Why did Gould behave thus? Two observations: One, to bring order to a scientific field, it must first be in chaos. Two, plagiarism is a crime that everyone understands.
Gould undid the last thirty years of progress in his depiction of the field he was criticizing, pretending that evolutionary theory was in chaos, so he could depict himself as heroically bringing order to it. If Gould had also redid the accepted solutions as his own, he would have been caught, tried, and cast out of the public eye. Newspaper editors may not be interested in mathematical arguments about evolutionary biology, but they understand stories about plagiarism and theft. Once Gould's copying had been laid out next to the original, and eminent scientists attested to the identity, it would have been over.
So instead Gould committed a crime so bizarre that it couldn't be explained to editors. He stole Williams's chaos.
(Incidentally, Gould's notion of a random walk in complexity has the same quality as the rest of his argument. A genome acquires a beneficial allele at a readily calculable speed and probability, and until the complexity reaches equilibrium, new adaptations will tend to be acquired faster than old adaptations are lost to copying errors or environmental shifts. The fewer adaptations have been acquired by a genome, the fewer are likely to be lost to a given event. If complexity starts far below the equilibrium level, it will tend to increase.)
All this that I have said, was a common pattern throughout Gould's "work". And all this that I have said, is no news to professional biologists. Here's John Maynard Smith:
"Gould occupies a rather curious position, particularly on his side of the Atlantic. Because of the excellence of his essays, he has come to be seen by non-biologists as the preeminent evolutionary theorist. In contrast, the evolutionary biologists with whom I have discussed his work tend to see him as a man whose ideas are so confused as to be hardly worth bothering with, but as one who should not be publicly criticized because he is at least on our side against the creationists. All this would not matter, were it not that he is giving non-biologists a largely false picture of the state of evolutionary theory."
John Maynard Smith was a genuinely great evolutionary biologist, the sort of man that Gould pretended to be. But some readers may have to take my word for this, since the names of eminent scientists are often less well-known to the general public than the names of fast-talking scoundrels such as Uri Geller or Stephen J. Gould.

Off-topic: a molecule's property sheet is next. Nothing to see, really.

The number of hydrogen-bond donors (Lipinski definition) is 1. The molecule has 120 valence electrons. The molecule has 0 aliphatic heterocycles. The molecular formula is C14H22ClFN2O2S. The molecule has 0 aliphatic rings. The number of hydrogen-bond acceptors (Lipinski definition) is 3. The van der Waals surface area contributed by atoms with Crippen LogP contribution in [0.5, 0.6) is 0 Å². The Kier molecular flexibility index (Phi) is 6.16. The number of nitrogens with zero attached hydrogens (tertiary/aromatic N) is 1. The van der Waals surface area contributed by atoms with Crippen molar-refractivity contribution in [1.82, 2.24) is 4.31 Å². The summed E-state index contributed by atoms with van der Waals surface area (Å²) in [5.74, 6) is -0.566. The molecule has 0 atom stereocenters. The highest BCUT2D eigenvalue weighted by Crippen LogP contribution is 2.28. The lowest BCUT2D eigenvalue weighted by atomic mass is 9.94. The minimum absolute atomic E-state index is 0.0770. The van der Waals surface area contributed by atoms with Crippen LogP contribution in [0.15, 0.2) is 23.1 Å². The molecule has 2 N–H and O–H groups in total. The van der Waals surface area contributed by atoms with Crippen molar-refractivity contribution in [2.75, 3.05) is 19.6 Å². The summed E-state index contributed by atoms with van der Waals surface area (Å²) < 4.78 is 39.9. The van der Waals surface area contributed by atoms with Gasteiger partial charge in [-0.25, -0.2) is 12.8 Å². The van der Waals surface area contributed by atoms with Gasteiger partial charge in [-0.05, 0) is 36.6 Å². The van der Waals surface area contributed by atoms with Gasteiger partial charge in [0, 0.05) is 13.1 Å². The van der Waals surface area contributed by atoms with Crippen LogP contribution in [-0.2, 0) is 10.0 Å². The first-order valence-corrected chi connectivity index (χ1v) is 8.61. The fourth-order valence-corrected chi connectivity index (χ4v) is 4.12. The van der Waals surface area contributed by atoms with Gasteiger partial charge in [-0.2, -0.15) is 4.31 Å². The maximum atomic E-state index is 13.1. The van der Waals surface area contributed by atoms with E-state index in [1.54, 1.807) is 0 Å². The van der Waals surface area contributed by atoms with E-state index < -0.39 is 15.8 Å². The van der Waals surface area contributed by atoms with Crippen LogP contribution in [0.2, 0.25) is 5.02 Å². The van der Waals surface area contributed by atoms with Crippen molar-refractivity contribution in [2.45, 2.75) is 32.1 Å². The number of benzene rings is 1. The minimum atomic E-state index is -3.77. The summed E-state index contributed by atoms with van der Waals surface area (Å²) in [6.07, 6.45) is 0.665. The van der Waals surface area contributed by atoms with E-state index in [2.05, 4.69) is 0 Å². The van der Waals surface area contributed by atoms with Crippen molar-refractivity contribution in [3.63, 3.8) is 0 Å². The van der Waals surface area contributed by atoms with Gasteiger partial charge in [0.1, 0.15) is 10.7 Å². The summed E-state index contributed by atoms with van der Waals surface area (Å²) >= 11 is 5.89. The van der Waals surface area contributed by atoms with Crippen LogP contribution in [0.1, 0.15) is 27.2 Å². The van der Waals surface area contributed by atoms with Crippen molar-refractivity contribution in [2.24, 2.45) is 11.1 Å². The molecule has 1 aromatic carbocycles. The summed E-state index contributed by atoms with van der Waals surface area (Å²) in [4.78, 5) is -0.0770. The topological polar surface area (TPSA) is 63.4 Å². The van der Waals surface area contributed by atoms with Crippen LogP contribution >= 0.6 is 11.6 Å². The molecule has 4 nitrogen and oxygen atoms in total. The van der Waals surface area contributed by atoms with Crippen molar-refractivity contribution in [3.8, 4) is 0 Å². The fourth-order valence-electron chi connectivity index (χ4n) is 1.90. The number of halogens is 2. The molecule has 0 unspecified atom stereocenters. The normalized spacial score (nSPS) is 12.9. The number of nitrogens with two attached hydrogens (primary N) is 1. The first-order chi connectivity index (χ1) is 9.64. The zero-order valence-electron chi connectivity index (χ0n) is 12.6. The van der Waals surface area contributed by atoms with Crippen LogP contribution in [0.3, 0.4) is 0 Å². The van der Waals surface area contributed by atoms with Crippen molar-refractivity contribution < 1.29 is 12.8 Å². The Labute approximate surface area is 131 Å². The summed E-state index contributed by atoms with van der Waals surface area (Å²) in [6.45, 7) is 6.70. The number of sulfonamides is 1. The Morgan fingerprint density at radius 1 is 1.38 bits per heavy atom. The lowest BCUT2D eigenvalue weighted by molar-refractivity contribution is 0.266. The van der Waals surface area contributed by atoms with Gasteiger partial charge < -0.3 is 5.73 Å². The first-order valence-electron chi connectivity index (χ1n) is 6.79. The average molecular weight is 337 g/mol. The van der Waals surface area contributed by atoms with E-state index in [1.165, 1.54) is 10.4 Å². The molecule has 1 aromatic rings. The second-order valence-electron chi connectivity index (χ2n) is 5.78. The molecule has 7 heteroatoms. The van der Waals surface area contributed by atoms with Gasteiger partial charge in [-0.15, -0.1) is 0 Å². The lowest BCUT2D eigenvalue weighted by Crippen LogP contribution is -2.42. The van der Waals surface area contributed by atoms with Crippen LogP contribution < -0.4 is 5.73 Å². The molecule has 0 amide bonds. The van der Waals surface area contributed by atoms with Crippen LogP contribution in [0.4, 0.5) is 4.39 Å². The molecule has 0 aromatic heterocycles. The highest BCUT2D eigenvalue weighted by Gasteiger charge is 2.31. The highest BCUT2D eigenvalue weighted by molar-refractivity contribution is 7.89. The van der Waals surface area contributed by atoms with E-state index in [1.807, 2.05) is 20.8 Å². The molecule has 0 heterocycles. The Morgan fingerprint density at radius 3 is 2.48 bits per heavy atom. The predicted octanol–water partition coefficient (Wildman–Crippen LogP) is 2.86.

I am not calling Gould a scoundrel because he was wrong; honest scientists can make honest mistakes. But Gould systematically misrepresented what other scientists thought; he deluded the public as to what evolutionary biologists were thinking.
It is as if someone presented geocentric epicycles as the current belief in 21st-century astronomy, sharply criticized the complexity of all those circles orbiting circles, and argued for their own simpler model of planets that move in straight lines.
Did Gould deliberately lie? If not, he executed one of the most epic feats of self-deception in the history of marketing. The eminent John Tooby speaks:
"Although Gould characterizes his critics as "anonymous" and "a tiny coterie," nearly every major evolutionary biologist of our era has weighed in in a vain attempt to correct the tangle of confusions that the higher profile Gould has inundated the intellectual world with. The point is not that Gould is the object of some criticism -- so properly are we all -- it is that his reputation as a credible and balanced authority about evolutionary biology is non-existent among those who are in a professional position to know...
These [major evolutionary biologists] include Ernst Mayr, John Maynard Smith, George Williams, Bill Hamilton, Richard Dawkins, E.O. Wilson, Tim Clutton-Brock, Paul Harvey, Brian Charlesworth, Jerry Coyne, Robert Trivers, John Alcock, Randy Thornhill, and many others."
If Gould, after receiving that many corrections, managed to still not know the actually current beliefs in evolutionary biology, he must have had neutronium earplugs. I'm not saying it's impossible, though, because it's amazing what people can not-know when their reputation depends on it. But there comes a point in self-deception where it becomes morally indistinguishable from lying. Consistently self-serving scientific "error", in the face of repeated correction and without informing others of the criticism, blends over into scientific fraud.
And after all this, Gould is widely believed, by the general public and even by many scientists outside evolutionary biology, to be an evolutionary theorist of honorable reputation! It is as if Immanuel Velikovsky had managed to make himself into the public face of astronomy.
If you have read one of Gould's books, you are not to blame; but you must now do your best to un-believe it all - especially all the implied beliefs in evolutionary biology that Gould seemed to be attacking.
And so as not to be accused of plagiarism myself, many others have said much of what I said here - only in politer academic language, with longer sentences, and without that specific example. I thought it deserved a sharper presentation, for the benefit of the popular audience that Gould deluded; and a clear-cut example of Gould's "work", to show what the fuss is about. Many academic writers on Gould could not speak as sharply as Gould deserved. As I have no fear for my own reputation, I will say it plainly: One way or another, knowingly or unknowingly, Gould deceived the trusting public and committed the moral equivalent of deliberate scientific fraud.